A typical tender document will, and I generalise here, start by our prospective customer saying “we presently do X and it costs Y and we employ this many people to deliver it.”
We would like you to do all of that but cheaper.”
And, sometimes, as a coda, “Oh and by the way if you can also make us look good while you are doing it that would be great”.
That is a gross simplification of what can often be a very complex, time consuming and costly process for all parties. But what is beyond dispute is that the price-point of a service is at the core of the majority of decisions around winning and losing sales in my industry.
We very rarely see potential clients asking us what we “can” or “could” do to re-imagine their service, to create systems and processes that are agile and adaptable, and therefore future proof. Nor do we see many contracts cogently using the traditional measurements – cost, quality, reliability etc – as just one part of assessing effectiveness in the contract’s real purpose, which to my mind is to enhance the lives of the people it serves.
Challenging as that broader lexicon is, we’d love to have the chance to answer the question: “I have £x….what’s the most you can give me for that, how can you make things better”….allowing us to sell value, sell our imagination, not simply compete on cost and in a race to the bottom.
And it gets all of us to raise our line of sight to why and how we’re doing what we are doing rather than just how much and at what price.
Most of the contracts we have run for at least 3 years, many will be for 5, some for 10 and a few 25 or more. Many of the relationships we have with clients are much longer, 10, 20 30 even 40 years.
Lasting relationships are founded on trust, adaptability and a real understanding of what each of us wants and can offer the other. So, for social value to become even more embedded in business life, we need to start asking better questions. And, as service providers, we need to raise our game in anticipating and responding to them.
The sort of questions I’m thinking of are those which embrace the inevitability of change, that allow partnership to be developed, solutions to be found and problems to be solved: for ultimately the problems of operating in a world with scarce natural resources, scarce skills and insight and in which we seek better community cohesion and quality of life are problems we all share and all need to see answered well and sustainably.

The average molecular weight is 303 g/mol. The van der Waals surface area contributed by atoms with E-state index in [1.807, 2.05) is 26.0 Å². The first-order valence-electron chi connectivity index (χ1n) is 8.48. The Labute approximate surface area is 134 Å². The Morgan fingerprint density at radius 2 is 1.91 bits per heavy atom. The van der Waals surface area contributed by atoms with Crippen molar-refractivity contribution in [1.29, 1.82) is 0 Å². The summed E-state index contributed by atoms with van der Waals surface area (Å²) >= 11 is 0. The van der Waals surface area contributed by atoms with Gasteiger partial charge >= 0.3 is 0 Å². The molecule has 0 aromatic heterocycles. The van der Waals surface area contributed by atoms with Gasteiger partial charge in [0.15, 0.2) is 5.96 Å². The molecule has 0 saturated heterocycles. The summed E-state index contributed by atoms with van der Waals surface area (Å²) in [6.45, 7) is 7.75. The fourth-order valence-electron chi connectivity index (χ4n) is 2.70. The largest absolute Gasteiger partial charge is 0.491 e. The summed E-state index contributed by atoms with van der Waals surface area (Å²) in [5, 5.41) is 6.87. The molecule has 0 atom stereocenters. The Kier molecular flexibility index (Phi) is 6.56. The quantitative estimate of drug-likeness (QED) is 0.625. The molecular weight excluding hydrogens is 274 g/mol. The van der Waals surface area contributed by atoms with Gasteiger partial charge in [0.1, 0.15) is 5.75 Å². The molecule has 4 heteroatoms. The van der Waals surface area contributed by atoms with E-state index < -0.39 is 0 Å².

So, there’s a whole host of reasons for upping our collective game and positively differentiating ourselves that might make us take social value seriously.
For me, though, there’s another set of reasons too why as providers we need to be much better at demonstrating and articulating our social value proposition….existential necessity. That’s a big phrase, but not, I think, an over-dramatised one. Put simply, our world of outsourced service provision is evolving, and if service providers don’t evolve with it, we will die – maybe swiftly through some sort of reputational disaster or slowly of irrelevance and obsolescence. If I think forward, I find it hard to imagine that any business which doesn’t stand for something about its role in society will survive. Of course, creating shareholder value is a central purpose of any enterprise, but I don’t think it’s credible, let alone moral, to think of shareholder value in a vacuum without thinking too around the impact that generating such value has on the communities and stakeholders affected by our activity.
So, whether because we believe in the positives/opportunities or in the negatives/risk (and by the way, I believe in both), I think we need to push the bar ever upwards on what’s expected and permitted in the way services are designed, commissioned, bought, sold, delivered and evaluated.